I consider the Ft Smith area to be more culturally Oklahoma than Arkansas. It has more cultural ties to OKC and Tulsa than it does to Little Rock. Where did you live in Oklahoma? If your Arkansas experience was Ft Smith and this type of conservative culture/politics bothers you, I can see why you prefer Oklahoma over Arkansas. As nmita says, most people tend to be the other way around, but their Arkansas experience is more likely NWA or Little Rock, which in my opinion, are nicer than Oklahoma's cities.

I am not sure I agree with the statement that the further west you go in Oklahoma the less dominant the fundamentalists are. This is the buckle of the Bible Belt and the dominance of the Southern Baptist church is pretty much statewide and extends into the Texas panhandle as well. The culture finally starts to change pretty significantly once you get to New Mexico.

A more correct statement would be the further east you go in Arkansas, the lest dominant the fundamentalists are. Little Rock is a fairly liberal place and eastern Arkansas, while more conservative than Little Rock, is more liberal than western Arkansas. At least out there you can buy alcohol in most places (you can't in most of western Arkansas). By the time you reach Memphis, you have returned to the 21st century.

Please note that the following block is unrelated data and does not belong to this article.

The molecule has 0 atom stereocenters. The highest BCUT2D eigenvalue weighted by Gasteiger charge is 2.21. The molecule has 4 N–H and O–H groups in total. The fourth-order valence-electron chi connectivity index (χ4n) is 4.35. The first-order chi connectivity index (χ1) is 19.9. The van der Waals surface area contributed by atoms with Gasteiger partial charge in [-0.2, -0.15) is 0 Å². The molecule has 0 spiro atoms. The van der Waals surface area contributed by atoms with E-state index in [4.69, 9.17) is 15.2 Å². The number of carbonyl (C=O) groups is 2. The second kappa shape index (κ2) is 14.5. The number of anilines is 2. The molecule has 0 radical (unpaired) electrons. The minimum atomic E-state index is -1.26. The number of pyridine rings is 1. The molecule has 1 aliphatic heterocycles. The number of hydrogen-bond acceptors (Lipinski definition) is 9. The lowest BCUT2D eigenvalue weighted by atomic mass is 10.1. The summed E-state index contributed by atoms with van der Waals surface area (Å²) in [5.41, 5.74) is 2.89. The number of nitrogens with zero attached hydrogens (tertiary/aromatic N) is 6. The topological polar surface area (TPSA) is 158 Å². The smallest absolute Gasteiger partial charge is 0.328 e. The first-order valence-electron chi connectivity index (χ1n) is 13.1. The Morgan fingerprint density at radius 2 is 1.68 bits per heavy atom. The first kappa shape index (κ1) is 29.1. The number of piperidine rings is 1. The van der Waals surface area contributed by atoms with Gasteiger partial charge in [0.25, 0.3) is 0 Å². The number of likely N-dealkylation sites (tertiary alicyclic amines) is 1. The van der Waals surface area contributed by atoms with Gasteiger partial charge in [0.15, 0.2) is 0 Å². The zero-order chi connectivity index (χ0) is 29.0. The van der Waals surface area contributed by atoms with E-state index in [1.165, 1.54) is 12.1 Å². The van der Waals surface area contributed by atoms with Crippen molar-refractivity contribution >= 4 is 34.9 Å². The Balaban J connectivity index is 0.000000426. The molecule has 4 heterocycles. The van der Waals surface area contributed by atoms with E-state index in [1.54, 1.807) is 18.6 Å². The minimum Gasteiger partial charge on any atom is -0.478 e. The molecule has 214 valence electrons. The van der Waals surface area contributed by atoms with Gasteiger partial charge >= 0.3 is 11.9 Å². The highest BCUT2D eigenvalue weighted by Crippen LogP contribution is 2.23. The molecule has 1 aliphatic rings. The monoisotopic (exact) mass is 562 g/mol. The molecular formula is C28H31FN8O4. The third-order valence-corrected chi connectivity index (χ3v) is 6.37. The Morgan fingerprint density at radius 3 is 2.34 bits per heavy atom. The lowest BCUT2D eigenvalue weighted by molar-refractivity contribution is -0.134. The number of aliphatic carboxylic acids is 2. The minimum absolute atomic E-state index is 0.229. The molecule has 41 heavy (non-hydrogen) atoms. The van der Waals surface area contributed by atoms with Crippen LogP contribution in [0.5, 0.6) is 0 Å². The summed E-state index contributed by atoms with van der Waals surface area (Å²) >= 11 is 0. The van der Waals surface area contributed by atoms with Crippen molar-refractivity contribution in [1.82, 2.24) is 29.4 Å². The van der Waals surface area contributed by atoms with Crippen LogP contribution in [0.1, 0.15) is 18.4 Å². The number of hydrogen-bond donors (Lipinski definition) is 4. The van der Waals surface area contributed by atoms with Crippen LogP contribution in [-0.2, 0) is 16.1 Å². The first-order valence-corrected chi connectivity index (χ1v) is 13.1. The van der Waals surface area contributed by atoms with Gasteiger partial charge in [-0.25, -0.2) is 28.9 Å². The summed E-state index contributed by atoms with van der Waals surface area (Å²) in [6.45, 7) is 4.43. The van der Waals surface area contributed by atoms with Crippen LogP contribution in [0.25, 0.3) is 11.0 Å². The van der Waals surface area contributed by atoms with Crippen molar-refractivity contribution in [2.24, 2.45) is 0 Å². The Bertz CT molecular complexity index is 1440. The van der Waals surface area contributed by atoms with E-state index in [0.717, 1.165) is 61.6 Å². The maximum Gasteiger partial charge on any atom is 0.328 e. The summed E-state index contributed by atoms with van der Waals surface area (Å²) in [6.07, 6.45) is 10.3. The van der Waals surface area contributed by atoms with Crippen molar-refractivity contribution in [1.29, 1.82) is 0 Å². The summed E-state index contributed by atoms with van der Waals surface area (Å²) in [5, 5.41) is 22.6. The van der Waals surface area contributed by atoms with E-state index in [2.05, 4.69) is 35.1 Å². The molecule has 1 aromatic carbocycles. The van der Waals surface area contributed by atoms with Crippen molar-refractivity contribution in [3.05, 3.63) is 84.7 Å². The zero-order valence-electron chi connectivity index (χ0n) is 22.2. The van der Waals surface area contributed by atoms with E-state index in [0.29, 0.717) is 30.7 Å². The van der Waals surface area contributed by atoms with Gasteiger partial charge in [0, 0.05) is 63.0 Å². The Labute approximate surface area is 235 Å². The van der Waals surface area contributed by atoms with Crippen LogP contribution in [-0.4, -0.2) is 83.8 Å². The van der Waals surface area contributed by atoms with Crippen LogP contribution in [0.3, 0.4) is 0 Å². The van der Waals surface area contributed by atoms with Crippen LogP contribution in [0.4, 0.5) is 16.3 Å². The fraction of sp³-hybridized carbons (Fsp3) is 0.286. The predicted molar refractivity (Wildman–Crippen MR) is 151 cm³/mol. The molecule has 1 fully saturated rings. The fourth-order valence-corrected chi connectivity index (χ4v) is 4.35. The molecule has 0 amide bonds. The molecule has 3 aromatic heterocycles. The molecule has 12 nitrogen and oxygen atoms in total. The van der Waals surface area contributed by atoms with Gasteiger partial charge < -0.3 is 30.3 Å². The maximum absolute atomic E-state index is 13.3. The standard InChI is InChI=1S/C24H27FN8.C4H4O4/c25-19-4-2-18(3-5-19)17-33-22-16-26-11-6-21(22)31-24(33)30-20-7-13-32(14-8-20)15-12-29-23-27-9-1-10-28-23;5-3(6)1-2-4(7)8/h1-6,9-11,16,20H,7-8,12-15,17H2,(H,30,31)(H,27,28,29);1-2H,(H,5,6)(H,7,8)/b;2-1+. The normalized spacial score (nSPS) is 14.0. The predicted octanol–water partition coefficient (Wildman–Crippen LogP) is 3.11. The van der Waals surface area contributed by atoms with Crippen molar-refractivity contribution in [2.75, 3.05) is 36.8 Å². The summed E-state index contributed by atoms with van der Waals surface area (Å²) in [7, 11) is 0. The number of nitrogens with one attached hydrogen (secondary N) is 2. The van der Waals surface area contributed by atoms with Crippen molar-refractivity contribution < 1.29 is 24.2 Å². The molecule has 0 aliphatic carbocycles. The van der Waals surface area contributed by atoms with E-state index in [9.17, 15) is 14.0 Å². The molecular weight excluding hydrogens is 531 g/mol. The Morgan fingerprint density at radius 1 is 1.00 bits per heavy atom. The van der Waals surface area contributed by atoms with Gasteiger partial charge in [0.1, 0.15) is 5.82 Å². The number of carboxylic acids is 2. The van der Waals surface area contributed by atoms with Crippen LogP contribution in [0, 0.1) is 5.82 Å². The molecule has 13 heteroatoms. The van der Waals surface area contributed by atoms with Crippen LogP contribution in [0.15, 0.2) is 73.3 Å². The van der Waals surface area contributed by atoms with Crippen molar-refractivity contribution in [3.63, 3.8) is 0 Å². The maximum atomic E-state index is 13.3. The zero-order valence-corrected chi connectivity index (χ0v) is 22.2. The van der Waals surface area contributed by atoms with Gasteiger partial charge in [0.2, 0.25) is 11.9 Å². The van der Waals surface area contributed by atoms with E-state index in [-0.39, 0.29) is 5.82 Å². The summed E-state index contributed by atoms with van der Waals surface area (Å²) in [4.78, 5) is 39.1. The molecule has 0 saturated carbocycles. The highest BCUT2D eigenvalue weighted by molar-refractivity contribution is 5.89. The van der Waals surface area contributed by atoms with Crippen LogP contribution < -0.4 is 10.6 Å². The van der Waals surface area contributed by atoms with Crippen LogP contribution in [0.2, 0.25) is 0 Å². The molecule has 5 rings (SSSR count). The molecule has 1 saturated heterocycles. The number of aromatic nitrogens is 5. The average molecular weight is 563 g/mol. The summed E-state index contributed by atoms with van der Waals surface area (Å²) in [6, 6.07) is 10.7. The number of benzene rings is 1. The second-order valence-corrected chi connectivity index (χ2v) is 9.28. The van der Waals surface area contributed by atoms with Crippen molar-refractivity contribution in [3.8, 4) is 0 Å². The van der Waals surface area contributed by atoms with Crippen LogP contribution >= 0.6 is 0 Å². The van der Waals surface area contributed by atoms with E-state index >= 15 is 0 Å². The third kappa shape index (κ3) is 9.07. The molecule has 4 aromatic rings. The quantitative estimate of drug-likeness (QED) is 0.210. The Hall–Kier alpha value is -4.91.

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Old 07-30-2016, 12:25 PM
 
Location: Oklahoma
8,286 posts, read 6,893,594 times
Reputation: 7396
Quote:
Originally Posted by bawac34618 View Post
This is true for the most part. Much of Arkansas and Oklahoma are like a cultural twilight zone compared to most of America. There are pockets in both states that are different (moreso in Arkansas than Oklahoma) but this region of the country is very different for the most part and is almost like traveling back in time.